Ten Questions for Bruce Chilton on Abraham’s Curse: The Roots of Violence in Judaism, Christianity, and Islam (Doubleday, 2008)
What inspired you to write Abraham’s Curse? What sparked your interest?
In the autumn of 1976, I began my first full-time academic appointment at Sheffield University in England. One afternoon, after meetings with students, I struck up a conversation with a colleague who was (and is) an expert on the Dead Sea Scrolls.
We talked about Abraham’s offer to sacrifice his son Isaac in Genesis 22. Both Judaism and Christianity took that story and changed its ending. According to some graphic accounts, Abraham actually slaughtered the boy on Mount Moriah, just as God commanded him to do, and that is what made him a noble patriarch. Intrigued by these strange variants, my colleague and I wrote articles that explained the literary development of the texts.
But beginning during the late ’90s, my interest became more visceral. I noticed that the praise of sacrifice had long been part of the propaganda of warfare, and that it was making a comeback, especially in Judaism, Christianity, and Islam. Since then, both personal experience—the murder of a young woman at the door of my church—and the consequences of the “War on Terror” have made me realize that Genesis 22 has never been our own story more than it is right now, and it has been a constant concern since September 11, 2001.
What’s the most important take-home message for readers?
At base, I want to show both that human societies, especially in the Abrahamic traditions, resort too easily and without reflection to the sacrifice of their young. Human societies in every time have been plagued by resorting to sacrificing children—literally and figuratively—in times of crisis. We in our time are no exception.
Yet the final message of Abraham’s Curse is not pessimistic. In the biblical story, Abraham did not sacrifice his son. He recognized a prohibition that was greater than his desire to prove himself. He sacrificed his ambition on Mount Moriah, the dream of being totally acceptable to God. The line separating divine vision from the human world proved a lifeline, delineating the margin of survival for all of Abraham’s family. That margin of survival, the cushion between total dedication to God and responsibility for the world God has bequeathed humanity, is the hidden wisdom of Genesis 22, the voice of caution nearly silenced by cults of death that have perennially hijacked the three Abrahamic faiths.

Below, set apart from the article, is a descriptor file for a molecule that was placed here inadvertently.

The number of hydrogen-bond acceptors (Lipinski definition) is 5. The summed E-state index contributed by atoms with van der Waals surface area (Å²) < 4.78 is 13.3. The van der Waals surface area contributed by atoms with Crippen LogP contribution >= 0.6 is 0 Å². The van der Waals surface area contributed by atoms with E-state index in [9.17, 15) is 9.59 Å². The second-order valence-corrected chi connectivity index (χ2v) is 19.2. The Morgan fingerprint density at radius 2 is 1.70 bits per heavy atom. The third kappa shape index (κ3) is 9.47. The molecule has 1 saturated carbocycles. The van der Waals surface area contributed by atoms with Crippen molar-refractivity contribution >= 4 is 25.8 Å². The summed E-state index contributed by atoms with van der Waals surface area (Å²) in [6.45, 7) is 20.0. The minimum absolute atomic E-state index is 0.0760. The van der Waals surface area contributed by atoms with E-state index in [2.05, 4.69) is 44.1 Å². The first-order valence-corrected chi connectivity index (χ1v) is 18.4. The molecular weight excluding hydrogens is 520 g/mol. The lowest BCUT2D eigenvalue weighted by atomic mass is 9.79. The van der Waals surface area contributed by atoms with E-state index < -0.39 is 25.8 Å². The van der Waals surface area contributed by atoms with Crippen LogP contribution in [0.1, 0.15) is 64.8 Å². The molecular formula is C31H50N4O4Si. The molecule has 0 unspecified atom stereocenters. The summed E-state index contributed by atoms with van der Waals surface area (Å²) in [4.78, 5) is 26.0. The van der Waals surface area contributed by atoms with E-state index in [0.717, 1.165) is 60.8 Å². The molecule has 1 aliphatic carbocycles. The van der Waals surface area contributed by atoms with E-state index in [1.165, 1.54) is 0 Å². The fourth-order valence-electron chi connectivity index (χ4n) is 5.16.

Anything you had to leave out?
I have kept a folder of the analysis of many texts that lies behind the book. It is a pretty interesting collection, and useful for teaching. But in this book, as in my other books for Doubleday, I have deliberately spared the reader the technical information that the notes refer to.
What are some of the biggest misconceptions about your topic?
It is easier to see Abraham’s curse in others than in oneself. Christians spot it in Islam, but fail to recognize it in the Crusades. Muslims deny it in the Qur’an, and call attention to how Jewish tradition turned it into a literal sacrifice. Jewish believers often deny any connection with the idea of sacrifice, and so ignore a great deal of the Bible and Judaic tradition.
Some writers have recently blamed religion as a whole, or belief in God, for all forms of violence. They conveniently ignore the deadliest ideologies of all time—from the modern period—that have called for self-sacrifice and the sacrifice of others in the name of atheist values. Abraham’s curse has been with us since the Stone Age, and can only been overcome by self-criticism, not by new versions of the blame game.
Did you have a specific audience in mind when writing?
Experience has shown me that many people enjoy reflecting on the significance of religion on the basis of clear evidence. It gives me pleasure to write for them.
Are you hoping to just inform readers? Give them pleasure? Piss them off?
In this case, insight will help us to overcome a cultural reflex that has prompted violence, especially in the West.
What alternate title would you give the book?
I have not found one.
How do you feel about the cover?
I love it. Do you notice how Abraham holds a sword, rather than a knife, over his son? That was a specific departure of Christian art from the biblical text, because Abraham was made into a military hero. Christianity, like Judaism and Islam, glorified sacrifice in the very text that was intended to bring human sacrifice to an end.
Is there a book out there you wish you had written? Which one? Why?
Having shown how a religious text has proven lethal and remains dangerous, I would like to show the productive side of the prophetic tradition.
What’s your next book?
What I just described, provisionally entitled Jesus: To Restore and Renew the World.